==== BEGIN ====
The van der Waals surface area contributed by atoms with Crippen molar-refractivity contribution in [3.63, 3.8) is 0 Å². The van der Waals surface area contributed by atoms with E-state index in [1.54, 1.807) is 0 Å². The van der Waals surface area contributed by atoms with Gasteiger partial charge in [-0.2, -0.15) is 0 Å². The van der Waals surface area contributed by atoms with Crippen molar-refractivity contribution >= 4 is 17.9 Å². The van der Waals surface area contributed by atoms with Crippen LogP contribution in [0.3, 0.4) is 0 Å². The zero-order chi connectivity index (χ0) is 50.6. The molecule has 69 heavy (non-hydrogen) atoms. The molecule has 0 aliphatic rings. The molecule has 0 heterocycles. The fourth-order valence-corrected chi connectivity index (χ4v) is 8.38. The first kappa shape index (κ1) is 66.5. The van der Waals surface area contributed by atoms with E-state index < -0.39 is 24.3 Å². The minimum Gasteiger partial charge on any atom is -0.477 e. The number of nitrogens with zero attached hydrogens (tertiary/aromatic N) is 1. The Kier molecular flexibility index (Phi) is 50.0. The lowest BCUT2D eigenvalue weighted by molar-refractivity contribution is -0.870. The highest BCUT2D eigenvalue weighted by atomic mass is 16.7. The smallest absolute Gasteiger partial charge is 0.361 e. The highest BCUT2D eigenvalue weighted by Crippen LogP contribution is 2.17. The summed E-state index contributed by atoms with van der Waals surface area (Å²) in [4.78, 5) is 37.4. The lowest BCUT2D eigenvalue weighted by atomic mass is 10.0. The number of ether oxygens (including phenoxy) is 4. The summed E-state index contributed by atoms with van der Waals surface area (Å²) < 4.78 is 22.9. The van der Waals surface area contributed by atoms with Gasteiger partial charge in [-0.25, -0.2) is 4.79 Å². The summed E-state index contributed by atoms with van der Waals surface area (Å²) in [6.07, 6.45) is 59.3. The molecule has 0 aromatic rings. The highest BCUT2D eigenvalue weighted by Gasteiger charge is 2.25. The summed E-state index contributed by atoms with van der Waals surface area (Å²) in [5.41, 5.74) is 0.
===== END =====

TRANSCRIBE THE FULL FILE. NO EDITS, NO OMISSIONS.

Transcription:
The van der Waals surface area contributed by atoms with Crippen molar-refractivity contribution in [3.63, 3.8) is 0 Å². The van der Waals surface area contributed by atoms with E-state index in [1.54, 1.807) is 0 Å². The van der Waals surface area contributed by atoms with Gasteiger partial charge in [-0.2, -0.15) is 0 Å². The van der Waals surface area contributed by atoms with Crippen molar-refractivity contribution >= 4 is 17.9 Å². The van der Waals surface area contributed by atoms with Crippen LogP contribution in [0.3, 0.4) is 0 Å². The zero-order chi connectivity index (χ0) is 50.6. The molecule has 69 heavy (non-hydrogen) atoms. The molecule has 0 aliphatic rings. The molecule has 0 heterocycles. The fourth-order valence-corrected chi connectivity index (χ4v) is 8.38. The first kappa shape index (κ1) is 66.5. The van der Waals surface area contributed by atoms with E-state index < -0.39 is 24.3 Å². The minimum Gasteiger partial charge on any atom is -0.477 e. The number of nitrogens with zero attached hydrogens (tertiary/aromatic N) is 1. The Kier molecular flexibility index (Phi) is 50.0. The lowest BCUT2D eigenvalue weighted by molar-refractivity contribution is -0.870. The highest BCUT2D eigenvalue weighted by atomic mass is 16.7. The smallest absolute Gasteiger partial charge is 0.361 e. The highest BCUT2D eigenvalue weighted by Crippen LogP contribution is 2.17. The summed E-state index contributed by atoms with van der Waals surface area (Å²) in [4.78, 5) is 37.4. The lowest BCUT2D eigenvalue weighted by atomic mass is 10.0. The number of ether oxygens (including phenoxy) is 4. The summed E-state index contributed by atoms with van der Waals surface area (Å²) < 4.78 is 22.9. The van der Waals surface area contributed by atoms with Gasteiger partial charge in [-0.25, -0.2) is 4.79 Å². The summed E-state index contributed by atoms with van der Waals surface area (Å²) in [6.07, 6.45) is 59.3. The molecule has 0 aromatic rings. The highest BCUT2D eigenvalue weighted by Gasteiger charge is 2.25. The summed E-state index contributed by atoms with van der Waals surface area (Å²) in [5.41, 5.74) is 0.